The second thing I learned related to a different piece of blogging guidance: People don't want to read what happened as much as they want to read about how you felt about what happened.  "Don't let your blog become a chronicle of 'what we did,'" I was advised.  Next thing you know, you will be blogging that today I went to the mall, and walked the dog -- bor-ing! It's all too easy, especially with sailing/travel blogs, to fall into the trap about writing about the chronology of the trip, but what is really interesting is the stories, the people, along the way.  Going A to Z gave me a very obvious way to step out of telling stories in chronological order, and reflecting on the bigger aspects of life on a boat that are unrelated to things in time, and that was the biggest benefit of all.

Will this experience permanently change the way I write? I don't know.  Will I try it again next year? Most likely.  Will I slow down a bit for May? Yes!

Thursday, April 30, 2015

Blogging from A to Z: Zooming from Zero to Sixty in Fifteen Seconds

During April, I'm participating in the Blogging from A to Z challenge -- one alphabet-themed post per day, starting with A is for Aruba Aftermath and ending with Z is for ... I don't know yet what Z is for, I'll figure it out when I get there.



Zoom!


For all that I was a cautious, thoughtful kid, I was also an enthusiastic one, jumping into each new opportunity with both feet first.  Everything I tried was all-consuming, more obsession than exploration.  And I seem to have a preference for the deep end of the pool.

I mentioned before that Dan and I "met cute" at the water cooler (same office building, different employers).  What I didn't mention was how quickly things progressed from there.  Although we might have seen each other in the hall in passing, we really first started talking in August.  By September we were spending more nights together than apart; by October we said the "L" word; by November we were engaged, and before the year was out we were married.  The wedding was actually intended for December 31, but due to paperwork issues we were married by a judge 2 weeks earlier.  Fast?  Um, yeah.  Reckless, perhaps not -- in fairness, we were both a bit older (I was 28, he was 34) and we both had had enough bad relationships that we knew what a good one looked like. Still, the speed was head-turning.  Zero to married in 4-1/2 months.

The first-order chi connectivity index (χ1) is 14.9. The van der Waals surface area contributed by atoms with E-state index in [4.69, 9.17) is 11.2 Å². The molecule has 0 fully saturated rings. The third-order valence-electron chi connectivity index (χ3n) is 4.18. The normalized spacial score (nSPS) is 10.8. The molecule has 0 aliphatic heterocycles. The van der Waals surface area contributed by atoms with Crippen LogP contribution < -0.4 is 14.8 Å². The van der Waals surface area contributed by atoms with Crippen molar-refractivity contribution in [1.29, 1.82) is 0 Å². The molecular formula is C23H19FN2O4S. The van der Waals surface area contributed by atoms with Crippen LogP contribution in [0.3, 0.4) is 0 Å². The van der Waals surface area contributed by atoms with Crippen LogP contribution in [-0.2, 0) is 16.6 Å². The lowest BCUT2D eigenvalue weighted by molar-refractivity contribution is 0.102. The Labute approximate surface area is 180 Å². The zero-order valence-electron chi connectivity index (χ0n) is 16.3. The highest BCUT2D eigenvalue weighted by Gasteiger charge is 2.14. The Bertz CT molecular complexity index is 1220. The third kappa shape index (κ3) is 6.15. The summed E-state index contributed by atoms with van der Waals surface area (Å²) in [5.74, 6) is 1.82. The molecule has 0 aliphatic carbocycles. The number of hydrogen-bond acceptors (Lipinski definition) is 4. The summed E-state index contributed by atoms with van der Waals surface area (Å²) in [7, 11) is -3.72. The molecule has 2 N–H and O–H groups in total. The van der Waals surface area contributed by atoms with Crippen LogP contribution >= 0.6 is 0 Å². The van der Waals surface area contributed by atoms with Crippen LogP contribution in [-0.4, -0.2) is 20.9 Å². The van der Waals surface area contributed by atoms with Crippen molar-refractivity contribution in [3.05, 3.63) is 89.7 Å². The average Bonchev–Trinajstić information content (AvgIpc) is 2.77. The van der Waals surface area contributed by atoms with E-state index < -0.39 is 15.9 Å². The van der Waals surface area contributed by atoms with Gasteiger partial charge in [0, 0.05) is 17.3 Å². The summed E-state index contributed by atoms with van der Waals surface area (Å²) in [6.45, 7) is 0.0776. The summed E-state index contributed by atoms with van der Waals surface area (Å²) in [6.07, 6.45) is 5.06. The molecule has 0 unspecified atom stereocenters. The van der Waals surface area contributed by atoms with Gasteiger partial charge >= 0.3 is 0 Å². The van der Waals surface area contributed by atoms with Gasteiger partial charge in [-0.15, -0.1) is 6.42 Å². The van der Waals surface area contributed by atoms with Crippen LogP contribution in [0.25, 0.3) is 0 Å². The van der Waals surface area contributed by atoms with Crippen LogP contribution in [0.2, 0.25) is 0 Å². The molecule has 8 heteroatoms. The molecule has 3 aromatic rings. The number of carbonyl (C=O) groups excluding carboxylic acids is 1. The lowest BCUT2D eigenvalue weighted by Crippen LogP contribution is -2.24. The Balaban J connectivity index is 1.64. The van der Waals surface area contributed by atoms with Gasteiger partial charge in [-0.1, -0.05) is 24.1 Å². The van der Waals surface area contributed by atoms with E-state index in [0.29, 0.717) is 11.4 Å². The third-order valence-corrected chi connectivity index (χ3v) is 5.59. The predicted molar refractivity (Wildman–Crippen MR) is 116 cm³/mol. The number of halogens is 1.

Moving onto a boat was almost the same speed.  Dan's first-ever exposure to sailing came from a client back when he had his kitchen design/remodel business in Colorado.  The guy took us for an afternoon sail on his Catalina 24 on Lake Granby in the Rocky Mountains, and Dan was hooked.  A few months later, by pure spontaneity, we were at a candle party hosted by my office mate.  Her best friend, also in attendance, was a travel consultant specializing in charter yachts in the Caribbean.  Our next vacation was a one-week liveaboard learn-to-sail adventure in the Virgin Islands.  When we came back we started shopping for job opportunities on the coast.  We ended up in Michigan, and three weeks after moving, we bought our first boat.  Zero to sailors in just a couple of years.

It started easily enough, now I can't believe this is happening.  We're friends with the cook on El Galeon, and we started doing some creative cooking together, just experimenting with each other's ingredients.  We taught him about tofu, for example, and he showed us how to make pico de gallo. Then I offered to assist a bit, so I could learn.  The first day, we made an awesome soup.  We made plenty, but then miscounted the number of bowls to fill so the last guy to the table got nothing.  (The chef quickly made an alternate meal for him.  Now I know why the portions of soup seemed so hearty. Oops, bigtime.) Next thing I know, I'm cooking lunch today.  Okaaay, but it's only been two days.  What does a vegetarian who generally makes spicy meals know about feeding a crew, especially one used to eating complex meaty meals made by a trained professional chef?  Oh, my, this is going to be interesting.  Zero to cook in 48 hours????